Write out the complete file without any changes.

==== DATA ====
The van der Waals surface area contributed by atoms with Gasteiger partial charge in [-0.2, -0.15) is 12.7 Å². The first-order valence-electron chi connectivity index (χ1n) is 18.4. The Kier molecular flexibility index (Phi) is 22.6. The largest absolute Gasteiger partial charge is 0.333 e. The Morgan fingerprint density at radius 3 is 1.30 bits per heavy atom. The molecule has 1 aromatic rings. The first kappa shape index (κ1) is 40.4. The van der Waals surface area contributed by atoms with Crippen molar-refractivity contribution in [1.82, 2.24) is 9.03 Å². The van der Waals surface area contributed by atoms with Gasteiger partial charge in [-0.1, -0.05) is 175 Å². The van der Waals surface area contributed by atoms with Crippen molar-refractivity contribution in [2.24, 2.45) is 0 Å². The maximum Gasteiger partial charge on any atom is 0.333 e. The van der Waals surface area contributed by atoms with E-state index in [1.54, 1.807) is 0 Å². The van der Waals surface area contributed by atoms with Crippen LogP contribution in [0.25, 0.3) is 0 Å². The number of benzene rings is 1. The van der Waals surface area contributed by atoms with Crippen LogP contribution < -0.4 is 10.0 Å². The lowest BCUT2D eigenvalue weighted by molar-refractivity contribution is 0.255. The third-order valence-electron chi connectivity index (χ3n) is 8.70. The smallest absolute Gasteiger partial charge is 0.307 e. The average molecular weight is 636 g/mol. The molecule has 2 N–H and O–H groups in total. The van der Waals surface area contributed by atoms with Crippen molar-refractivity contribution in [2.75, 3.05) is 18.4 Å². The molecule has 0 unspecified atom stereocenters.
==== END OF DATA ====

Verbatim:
The van der Waals surface area contributed by atoms with Gasteiger partial charge in [-0.2, -0.15) is 12.7 Å². The first-order valence-electron chi connectivity index (χ1n) is 18.4. The Kier molecular flexibility index (Phi) is 22.6. The largest absolute Gasteiger partial charge is 0.333 e. The Morgan fingerprint density at radius 3 is 1.30 bits per heavy atom. The molecule has 1 aromatic rings. The first kappa shape index (κ1) is 40.4. The van der Waals surface area contributed by atoms with Crippen molar-refractivity contribution in [1.82, 2.24) is 9.03 Å². The van der Waals surface area contributed by atoms with Gasteiger partial charge in [-0.1, -0.05) is 175 Å². The van der Waals surface area contributed by atoms with Crippen molar-refractivity contribution in [2.24, 2.45) is 0 Å². The maximum Gasteiger partial charge on any atom is 0.333 e. The van der Waals surface area contributed by atoms with E-state index in [1.54, 1.807) is 0 Å². The van der Waals surface area contributed by atoms with Crippen LogP contribution in [0.25, 0.3) is 0 Å². The number of benzene rings is 1. The van der Waals surface area contributed by atoms with Crippen LogP contribution < -0.4 is 10.0 Å². The lowest BCUT2D eigenvalue weighted by molar-refractivity contribution is 0.255. The third-order valence-electron chi connectivity index (χ3n) is 8.70. The smallest absolute Gasteiger partial charge is 0.307 e. The average molecular weight is 636 g/mol. The molecule has 2 N–H and O–H groups in total. The van der Waals surface area contributed by atoms with Crippen molar-refractivity contribution in [2.75, 3.05) is 18.4 Å². The molecule has 0 unspecified atom stereocenters.